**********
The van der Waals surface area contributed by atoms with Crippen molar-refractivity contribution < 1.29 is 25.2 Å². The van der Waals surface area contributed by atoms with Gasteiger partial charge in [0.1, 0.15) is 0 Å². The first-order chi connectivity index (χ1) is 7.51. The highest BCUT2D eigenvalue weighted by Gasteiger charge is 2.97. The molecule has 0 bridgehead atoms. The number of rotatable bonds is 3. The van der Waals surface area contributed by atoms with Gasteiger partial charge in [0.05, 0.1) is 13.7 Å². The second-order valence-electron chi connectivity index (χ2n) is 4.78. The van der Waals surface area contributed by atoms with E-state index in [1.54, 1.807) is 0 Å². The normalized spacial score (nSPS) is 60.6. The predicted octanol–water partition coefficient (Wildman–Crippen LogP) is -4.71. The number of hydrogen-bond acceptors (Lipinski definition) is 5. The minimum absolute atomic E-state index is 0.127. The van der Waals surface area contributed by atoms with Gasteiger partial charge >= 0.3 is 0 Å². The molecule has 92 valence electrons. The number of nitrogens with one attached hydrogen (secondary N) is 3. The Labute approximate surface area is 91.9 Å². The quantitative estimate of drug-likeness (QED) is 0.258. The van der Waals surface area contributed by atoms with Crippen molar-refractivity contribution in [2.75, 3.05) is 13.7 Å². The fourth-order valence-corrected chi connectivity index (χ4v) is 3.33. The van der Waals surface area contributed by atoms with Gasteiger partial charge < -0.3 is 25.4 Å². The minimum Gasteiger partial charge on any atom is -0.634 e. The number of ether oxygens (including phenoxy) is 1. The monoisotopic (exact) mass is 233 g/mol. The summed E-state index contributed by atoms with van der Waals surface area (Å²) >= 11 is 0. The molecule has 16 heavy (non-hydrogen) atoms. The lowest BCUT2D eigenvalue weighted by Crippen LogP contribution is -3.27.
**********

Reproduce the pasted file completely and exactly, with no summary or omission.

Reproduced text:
The van der Waals surface area contributed by atoms with Crippen molar-refractivity contribution < 1.29 is 25.2 Å². The van der Waals surface area contributed by atoms with Gasteiger partial charge in [0.1, 0.15) is 0 Å². The first-order chi connectivity index (χ1) is 7.51. The highest BCUT2D eigenvalue weighted by Gasteiger charge is 2.97. The molecule has 0 bridgehead atoms. The number of rotatable bonds is 3. The van der Waals surface area contributed by atoms with Gasteiger partial charge in [0.05, 0.1) is 13.7 Å². The second-order valence-electron chi connectivity index (χ2n) is 4.78. The van der Waals surface area contributed by atoms with E-state index in [1.54, 1.807) is 0 Å². The normalized spacial score (nSPS) is 60.6. The predicted octanol–water partition coefficient (Wildman–Crippen LogP) is -4.71. The number of hydrogen-bond acceptors (Lipinski definition) is 5. The minimum absolute atomic E-state index is 0.127. The van der Waals surface area contributed by atoms with Gasteiger partial charge >= 0.3 is 0 Å². The molecule has 92 valence electrons. The number of nitrogens with one attached hydrogen (secondary N) is 3. The Labute approximate surface area is 91.9 Å². The quantitative estimate of drug-likeness (QED) is 0.258. The van der Waals surface area contributed by atoms with Crippen molar-refractivity contribution in [2.75, 3.05) is 13.7 Å². The fourth-order valence-corrected chi connectivity index (χ4v) is 3.33. The van der Waals surface area contributed by atoms with Gasteiger partial charge < -0.3 is 25.4 Å². The minimum Gasteiger partial charge on any atom is -0.634 e. The number of ether oxygens (including phenoxy) is 1. The monoisotopic (exact) mass is 233 g/mol. The summed E-state index contributed by atoms with van der Waals surface area (Å²) >= 11 is 0. The molecule has 16 heavy (non-hydrogen) atoms. The lowest BCUT2D eigenvalue weighted by Crippen LogP contribution is -3.27.